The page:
With my human reactive dog, Chancellor, a training plan is laid out on Sunday night for the following week. I might on Monday, do 3 stranger meet and greets (so that might mean for me, one with a client and 2 on the street – no I’m not shy about asking people to help train my dog and being VERY specific as to WHAT I want them to do). Chancellor would not be who he is today if I was…..because like you I didn’t have a lot of people stage things for me. Chancellor’s training is completely real life. On Tuesday I might set up a RallyO course and work on details of performance, and so on. I don’t overwhelm myself, I do quality training, but I also don’t just flow along hoping my dog will be trained. It takes action and thought and a road map.
What is your plan for today? Write out and finish the sentence daily:
Today I will ________. The key is to always keep it positive and keep it successful.
Simply TAKE ACTION. In-action or the wrong type of action is counter-productive and the largest source of no success, regress and not making any progress. The other road to failure is not sticking to the plan or veering off the positive reward-based road. There is a saying ‘you miss 100% of the training you don’t do’. So take action!
Once you’ve mapped out your plan for success frin step three above and decided on exactly what it is you want to accomplish with your dog from step two then DO IT. Follow through with passion. Stay physically focused and present and build energy and enthusiasm for the process. This simple focus will rid you of fear, frustration and becoming overwhelmed. TAKE ACTION! Who is sitting around?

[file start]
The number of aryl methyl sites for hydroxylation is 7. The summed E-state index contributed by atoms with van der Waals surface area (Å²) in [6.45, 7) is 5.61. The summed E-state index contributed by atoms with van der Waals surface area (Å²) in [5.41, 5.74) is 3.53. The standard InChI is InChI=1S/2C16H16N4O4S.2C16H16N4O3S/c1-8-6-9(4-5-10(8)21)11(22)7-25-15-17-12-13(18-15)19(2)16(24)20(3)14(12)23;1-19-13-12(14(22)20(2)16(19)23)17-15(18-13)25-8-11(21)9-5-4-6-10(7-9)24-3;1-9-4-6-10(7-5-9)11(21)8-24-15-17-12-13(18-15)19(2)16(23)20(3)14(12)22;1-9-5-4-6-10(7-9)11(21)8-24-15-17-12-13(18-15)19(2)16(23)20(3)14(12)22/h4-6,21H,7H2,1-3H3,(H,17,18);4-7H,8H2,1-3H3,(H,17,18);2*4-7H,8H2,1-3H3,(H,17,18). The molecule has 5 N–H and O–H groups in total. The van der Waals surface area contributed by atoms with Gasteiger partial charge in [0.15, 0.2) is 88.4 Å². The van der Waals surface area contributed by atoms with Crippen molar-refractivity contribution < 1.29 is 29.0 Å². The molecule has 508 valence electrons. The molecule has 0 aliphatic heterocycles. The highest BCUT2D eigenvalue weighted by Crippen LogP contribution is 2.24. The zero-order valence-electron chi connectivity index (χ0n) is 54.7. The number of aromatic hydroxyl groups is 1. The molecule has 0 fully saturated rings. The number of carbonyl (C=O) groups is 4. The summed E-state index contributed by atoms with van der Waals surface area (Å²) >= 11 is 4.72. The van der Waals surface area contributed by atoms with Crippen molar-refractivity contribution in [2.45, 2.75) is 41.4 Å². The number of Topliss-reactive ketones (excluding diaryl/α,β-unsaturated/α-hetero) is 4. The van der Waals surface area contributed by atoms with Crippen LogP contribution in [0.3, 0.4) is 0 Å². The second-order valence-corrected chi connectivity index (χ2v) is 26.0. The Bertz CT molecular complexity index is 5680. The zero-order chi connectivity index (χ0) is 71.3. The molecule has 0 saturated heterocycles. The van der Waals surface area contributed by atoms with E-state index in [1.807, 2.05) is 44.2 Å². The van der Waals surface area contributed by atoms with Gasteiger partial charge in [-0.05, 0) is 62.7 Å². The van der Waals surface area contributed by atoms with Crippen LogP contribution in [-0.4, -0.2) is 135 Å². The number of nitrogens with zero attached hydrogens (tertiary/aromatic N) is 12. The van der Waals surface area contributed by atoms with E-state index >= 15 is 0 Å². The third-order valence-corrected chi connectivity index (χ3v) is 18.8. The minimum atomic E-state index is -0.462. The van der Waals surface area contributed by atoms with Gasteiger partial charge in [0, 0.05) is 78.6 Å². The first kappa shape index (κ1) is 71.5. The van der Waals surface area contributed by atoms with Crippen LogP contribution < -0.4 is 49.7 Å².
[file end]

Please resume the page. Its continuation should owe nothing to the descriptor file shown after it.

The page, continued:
Also, make sure the “right” action takes place, because the wrong techniques, the wrong way of going about it, missing a step will all be counter-productive. Make sure you have a plan. It is highly suggested to find a positive reward-based behavior trainer or behaviorist to guide the process. A professional often picks up on behaviors from an objective viewpoint and can help shape next steps. Keep in mind each dog is a unique individual with a unique history and set of circumstances.
Once the plan is implemented and there is comfort in taking daily action, don’t forget to thank those who help you succeed. Those real life people you meet on the street who help you train your dog, the trainers who allow you to bring your dogs to classes, those classmates who set up contexts and on and on. This is where your base for real life success will come from, those who help you achieve that “action item” in your plan!!!! Very important to build a base of supporters!